What you need to know about the Scottish Rate of Income Tax, even if you don’t live in Scotland

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SRIT is the Scottish Rate of Income Tax. Under powers created in the 2012 Scotland Act, Holyrood will receive a percentage of income tax paid on certain sources of income by Scottish taxpayers. 

This revenue will become part of the Scottish Government’s budget and the block grant to the Scottish Government from Westminster will be reduced accordingly.

The rate of UK income tax will be cut by 10p across the basic, higher and additional rates, leaving Holyrood to set its own rate to make up the difference exactly, raise extra revenue or reduce the tax bill for Scottish taxpayers. 

SRIT is currently set at 10p meaning Scottish taxpayers will pay the same rate of income tax as people in the rest of the UK for the time being. This allows the Scottish Government some control over its own tax raising.

How will it work?

If the Scottish Government chooses to vary the Scottish Rate of Income Tax, it will have to make the same changes to each of the tax bands – currently 20p basic, 40p higher and 45p additional. If, for example, Holyrood wishes to increase the additional rate to 50p in total, this would also mean an increase to 25p and 45p for the other two bands.

HMRC will collect SRIT on behalf of the Scottish Government through the existing PAYE and self-assessment mechanisms.

Who will pay?

This tax is payable by all Scottish taxpayers. Those who live in Scotland during a tax year will be Scottish taxpayers. For those who move to or leave Scotland or have more than one home, HMRC will decide if they are Scottish taxpayers. Only those resident in the UK for tax purposes can be Scottish taxpayers.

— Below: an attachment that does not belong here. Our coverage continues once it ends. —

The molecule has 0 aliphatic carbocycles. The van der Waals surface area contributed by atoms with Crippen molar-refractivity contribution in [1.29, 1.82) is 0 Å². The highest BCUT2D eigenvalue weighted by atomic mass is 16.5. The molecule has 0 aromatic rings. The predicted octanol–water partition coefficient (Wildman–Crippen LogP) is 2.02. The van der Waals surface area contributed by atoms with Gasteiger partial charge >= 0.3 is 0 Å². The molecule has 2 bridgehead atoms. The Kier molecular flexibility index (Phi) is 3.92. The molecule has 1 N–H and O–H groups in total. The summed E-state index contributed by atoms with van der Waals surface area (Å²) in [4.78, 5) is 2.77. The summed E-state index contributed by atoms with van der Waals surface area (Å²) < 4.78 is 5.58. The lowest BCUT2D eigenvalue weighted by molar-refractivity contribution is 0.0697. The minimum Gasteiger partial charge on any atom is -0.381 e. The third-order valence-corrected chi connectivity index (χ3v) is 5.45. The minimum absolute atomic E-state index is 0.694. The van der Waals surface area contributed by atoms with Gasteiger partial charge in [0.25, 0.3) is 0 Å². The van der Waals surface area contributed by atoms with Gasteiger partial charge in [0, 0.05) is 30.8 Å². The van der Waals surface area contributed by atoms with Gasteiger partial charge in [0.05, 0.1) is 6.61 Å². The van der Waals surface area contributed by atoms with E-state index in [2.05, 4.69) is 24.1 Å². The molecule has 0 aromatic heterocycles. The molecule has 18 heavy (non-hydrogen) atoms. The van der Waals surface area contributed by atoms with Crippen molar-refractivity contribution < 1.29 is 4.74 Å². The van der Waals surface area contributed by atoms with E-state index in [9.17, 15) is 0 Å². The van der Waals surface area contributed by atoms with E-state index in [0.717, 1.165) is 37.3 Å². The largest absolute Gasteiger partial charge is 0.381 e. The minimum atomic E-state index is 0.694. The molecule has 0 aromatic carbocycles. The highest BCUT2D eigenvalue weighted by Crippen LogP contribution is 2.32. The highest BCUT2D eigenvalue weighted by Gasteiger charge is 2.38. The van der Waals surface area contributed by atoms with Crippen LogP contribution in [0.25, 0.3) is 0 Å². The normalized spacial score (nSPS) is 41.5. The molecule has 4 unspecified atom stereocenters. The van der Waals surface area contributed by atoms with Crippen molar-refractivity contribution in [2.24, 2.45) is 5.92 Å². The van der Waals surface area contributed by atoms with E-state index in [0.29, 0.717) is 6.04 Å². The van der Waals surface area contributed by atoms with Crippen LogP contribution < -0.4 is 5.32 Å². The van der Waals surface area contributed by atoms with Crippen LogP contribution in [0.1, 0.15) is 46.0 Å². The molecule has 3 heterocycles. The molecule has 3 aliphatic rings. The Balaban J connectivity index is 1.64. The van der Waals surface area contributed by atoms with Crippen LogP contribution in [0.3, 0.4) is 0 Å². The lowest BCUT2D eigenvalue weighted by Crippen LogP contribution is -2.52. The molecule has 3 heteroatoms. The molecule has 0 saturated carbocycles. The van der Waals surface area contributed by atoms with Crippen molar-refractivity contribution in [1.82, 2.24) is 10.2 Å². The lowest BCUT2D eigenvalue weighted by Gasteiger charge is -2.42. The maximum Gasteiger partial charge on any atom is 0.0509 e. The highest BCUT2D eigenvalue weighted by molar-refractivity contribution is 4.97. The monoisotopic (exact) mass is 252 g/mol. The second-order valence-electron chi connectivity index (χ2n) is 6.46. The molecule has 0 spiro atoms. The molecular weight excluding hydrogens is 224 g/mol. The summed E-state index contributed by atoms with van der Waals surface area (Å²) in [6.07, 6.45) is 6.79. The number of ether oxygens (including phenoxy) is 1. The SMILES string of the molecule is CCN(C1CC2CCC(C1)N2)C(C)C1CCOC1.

HMRC will issue Scottish tax codes for employers and pension providers to use. HMRC will notify taxpayers of their new Scottish tax codes.

From April 2016 the tax code will begin with the letter ‘S’ to signify a Scottish taxpayer. Those filling in a Self-Assessment tax return must declare if they are a Scottish taxpayer on the return.

How will SRIT be collected?

There is no change to the way income tax is collected by HMRC, but funds collected under the new SRIT code will be paid to Holyrood by the Treasury.

A new tax code is needed for all Scottish taxpayers, even though the rate they pay will not change initially.

What will be taxed?

SRIT does not apply to income from savings or dividends. It applies to wages, pension and most other taxable income including self-employed income.

Personal Allowances stay the same.

Scottish Rate of Income Tax from 6 April 2016, if you have a standard personal allowance (which will be £11,000).

UK rate for England, Wales and Northern Ireland

Income band

UK rate paid in Scotland

Scottish rate

Total rate for Scottish taxpayers

Basic rate 20%

£11,001 - £43,000

10%

10%

20%

Higher rate 40%

£43,001 - £161,000

30%

10%

40%

Additional rate 45%

Over £161,000

35%

10%

45%

Will it affect those living and working elsewhere in the UK?

Living and working elsewhere in the UK means you won’t personally be affected by the SRIT. However, many CAs will have clients with employees in Scotland who are affected.

How does this affect the block grant?

The block grant – Scotland’s other main source of funds – will be reduced by the amount of revenue cut from Scottish taxpayers by the UK Government. Both Governments must agree how this initial reduction is made so neither side is disadvantaged. Future reduction needs to be agreed to ensure the fairest deal for all UK taxpayers.

What is likely to happen in the future?

The SRIT system is likely to be superseded for the following financial year, 2017/18, when the new Scotland Bill, now going through Westminster, will devolve almost complete control over income tax to Holyrood. Other parts of the UK, such as Wales, are watching the process closely as plans for financial devolution are underway.

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